The UT System has developed guidance to support its institutions in implementing the bill’s new requirements. They made a statement saying the “UT System remains committed to supporting its community members who come to our institutions from across the state and around the world and bring a variety of perspectives and experiences.”

UTSA’s administration has not yet addressed how SB 17 will affect the cultural graduations previously held by the university. These included but are not limited to UTSA’s  Lavender Graduation, Latinx Graduation, Black Graduation, which the Multicultural Student Center hosted. Lavender Graduation recognizes and celebrates LGBTQ+ students and their accomplishments. Latinx Graduation is “a culturally empowering celebration of graduating students that honors the many traditions that encompass Latinx identities. The ceremony is bilingual to be more inclusive of families and friends who may not be English dominant.” Black Graduation’s purpose is “to honor African and African American students who through unyielding determination have successfully completed an undergraduate or graduate degree.”

In a statement to The Paisano, Associate Vice President for Strategic Communications and External Affairs Joe Izbrand said, “These celebrations are scheduled closer to commencement dates so, while there are conversations underway to explore the best way to meet the wishes of students, it will likely be several more weeks before we have information to share. Regardless, we will be compliant with Senate Bill 17.”

As more information regarding SB 17 is released, The Paisano will provide updates.

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About the Contributors
Elizabeth Hope, Staff Writer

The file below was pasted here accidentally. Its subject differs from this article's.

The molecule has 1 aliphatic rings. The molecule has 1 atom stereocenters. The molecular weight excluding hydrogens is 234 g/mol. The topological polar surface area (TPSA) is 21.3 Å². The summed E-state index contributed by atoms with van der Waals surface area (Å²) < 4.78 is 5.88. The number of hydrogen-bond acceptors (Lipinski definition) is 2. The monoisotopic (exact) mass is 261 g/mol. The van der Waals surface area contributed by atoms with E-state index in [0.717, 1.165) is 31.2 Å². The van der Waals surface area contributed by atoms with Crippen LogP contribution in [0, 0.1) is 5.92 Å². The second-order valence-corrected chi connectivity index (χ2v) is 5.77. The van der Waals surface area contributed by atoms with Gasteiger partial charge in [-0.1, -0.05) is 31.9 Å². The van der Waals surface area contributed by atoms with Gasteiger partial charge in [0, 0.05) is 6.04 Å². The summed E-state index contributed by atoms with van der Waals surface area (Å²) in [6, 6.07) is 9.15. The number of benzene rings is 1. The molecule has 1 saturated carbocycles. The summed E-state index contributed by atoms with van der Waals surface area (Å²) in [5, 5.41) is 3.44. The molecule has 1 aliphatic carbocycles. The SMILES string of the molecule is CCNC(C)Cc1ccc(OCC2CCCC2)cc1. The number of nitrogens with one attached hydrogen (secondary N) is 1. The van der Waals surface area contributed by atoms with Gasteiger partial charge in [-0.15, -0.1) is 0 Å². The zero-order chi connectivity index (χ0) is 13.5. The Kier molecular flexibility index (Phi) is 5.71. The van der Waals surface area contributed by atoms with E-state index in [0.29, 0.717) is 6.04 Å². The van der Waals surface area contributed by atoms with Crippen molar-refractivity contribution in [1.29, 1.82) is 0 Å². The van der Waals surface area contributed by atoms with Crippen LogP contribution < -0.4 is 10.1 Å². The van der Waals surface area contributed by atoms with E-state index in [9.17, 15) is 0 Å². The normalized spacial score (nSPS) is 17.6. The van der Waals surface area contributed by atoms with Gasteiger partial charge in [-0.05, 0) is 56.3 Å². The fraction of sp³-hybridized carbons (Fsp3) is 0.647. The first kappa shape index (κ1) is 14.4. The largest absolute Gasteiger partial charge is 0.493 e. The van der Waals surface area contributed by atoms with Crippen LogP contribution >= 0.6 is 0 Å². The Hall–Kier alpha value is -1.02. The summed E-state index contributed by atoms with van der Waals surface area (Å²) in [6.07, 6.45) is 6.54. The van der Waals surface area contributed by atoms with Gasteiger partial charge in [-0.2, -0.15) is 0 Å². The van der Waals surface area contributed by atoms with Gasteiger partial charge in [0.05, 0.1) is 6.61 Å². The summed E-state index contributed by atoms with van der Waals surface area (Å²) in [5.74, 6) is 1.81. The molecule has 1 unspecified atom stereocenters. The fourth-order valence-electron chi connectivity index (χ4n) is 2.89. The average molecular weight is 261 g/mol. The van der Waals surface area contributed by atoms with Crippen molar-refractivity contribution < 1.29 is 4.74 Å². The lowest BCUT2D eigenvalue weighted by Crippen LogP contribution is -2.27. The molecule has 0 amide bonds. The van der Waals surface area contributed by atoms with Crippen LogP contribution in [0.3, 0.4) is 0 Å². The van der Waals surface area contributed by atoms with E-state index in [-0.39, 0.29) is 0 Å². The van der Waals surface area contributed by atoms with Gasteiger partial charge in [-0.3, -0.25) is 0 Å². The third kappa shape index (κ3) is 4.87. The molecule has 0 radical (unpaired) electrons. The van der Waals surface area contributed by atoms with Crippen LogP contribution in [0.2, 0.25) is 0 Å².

Elizabeth Hope (she/her) is a senior and a communication major at UTSA. She is originally from Montana and moved to Austin when she was 11. In 2022 she earned her associates degree in journalism from Austin Community College. After graduation she hopes to pursue a career in journalism or policy and advocacy for environmental issues. Outside of work and school she enjoys playing piano, reading and making jewelry.
Chloe Williams, Managing Editor
Chloe (she/her) is a senior majoring in Business Marketing with a minor in Adaptive Decision Business Models. On her off days you can find Chloe thrifting, being a self-proclaimed food critic or outside enjoying nature. This is her third year at The Paisano and she is excited to serve as Managing Editor.

Comments (3)

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  • E

    Evan BainFeb 29, 2024 at 7:12 pm

    Great article. I was unaware of the majority of the information presented and glad this was brought to my attention.

    Reply
  • K

    Kiffin HopeFeb 20, 2024 at 8:43 pm

    Well researched and written. A great front page story and certainly pertinent to what’s happening in Texas and this country.

    Reply
  • T

    Tom BrownFeb 20, 2024 at 2:27 pm

    I get the impression that forces are at work beneath the surface to undermine the spirit and integrity of the law in any way possible.

    Reply